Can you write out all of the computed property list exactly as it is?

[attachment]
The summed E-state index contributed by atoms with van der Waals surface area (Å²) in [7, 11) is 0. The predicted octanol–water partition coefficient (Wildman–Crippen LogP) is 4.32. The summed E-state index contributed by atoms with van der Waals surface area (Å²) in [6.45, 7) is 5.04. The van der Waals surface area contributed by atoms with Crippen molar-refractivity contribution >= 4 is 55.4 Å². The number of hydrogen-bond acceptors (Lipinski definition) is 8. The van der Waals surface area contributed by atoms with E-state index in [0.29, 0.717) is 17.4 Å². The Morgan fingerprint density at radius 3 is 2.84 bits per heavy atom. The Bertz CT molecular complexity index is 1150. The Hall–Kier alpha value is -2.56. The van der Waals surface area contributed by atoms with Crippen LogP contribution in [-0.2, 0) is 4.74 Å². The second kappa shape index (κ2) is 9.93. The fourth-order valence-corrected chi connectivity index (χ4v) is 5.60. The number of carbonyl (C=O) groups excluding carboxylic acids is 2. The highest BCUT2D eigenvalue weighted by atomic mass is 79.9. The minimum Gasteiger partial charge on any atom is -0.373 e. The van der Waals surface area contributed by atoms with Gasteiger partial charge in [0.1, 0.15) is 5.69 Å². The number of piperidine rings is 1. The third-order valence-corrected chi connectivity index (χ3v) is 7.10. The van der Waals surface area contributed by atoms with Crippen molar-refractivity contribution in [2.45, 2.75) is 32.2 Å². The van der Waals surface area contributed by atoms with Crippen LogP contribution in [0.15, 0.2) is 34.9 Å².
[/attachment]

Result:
The summed E-state index contributed by atoms with van der Waals surface area (Å²) in [7, 11) is 0. The predicted octanol–water partition coefficient (Wildman–Crippen LogP) is 4.32. The summed E-state index contributed by atoms with van der Waals surface area (Å²) in [6.45, 7) is 5.04. The van der Waals surface area contributed by atoms with Crippen molar-refractivity contribution >= 4 is 55.4 Å². The number of hydrogen-bond acceptors (Lipinski definition) is 8. The van der Waals surface area contributed by atoms with E-state index in [0.29, 0.717) is 17.4 Å². The Morgan fingerprint density at radius 3 is 2.84 bits per heavy atom. The Bertz CT molecular complexity index is 1150. The Hall–Kier alpha value is -2.56. The van der Waals surface area contributed by atoms with Crippen LogP contribution in [-0.2, 0) is 4.74 Å². The second kappa shape index (κ2) is 9.93. The fourth-order valence-corrected chi connectivity index (χ4v) is 5.60. The number of carbonyl (C=O) groups excluding carboxylic acids is 2. The highest BCUT2D eigenvalue weighted by atomic mass is 79.9. The minimum Gasteiger partial charge on any atom is -0.373 e. The van der Waals surface area contributed by atoms with Gasteiger partial charge in [0.1, 0.15) is 5.69 Å². The number of piperidine rings is 1. The third-order valence-corrected chi connectivity index (χ3v) is 7.10. The van der Waals surface area contributed by atoms with Crippen molar-refractivity contribution in [2.45, 2.75) is 32.2 Å². The van der Waals surface area contributed by atoms with Crippen LogP contribution in [0.15, 0.2) is 34.9 Å².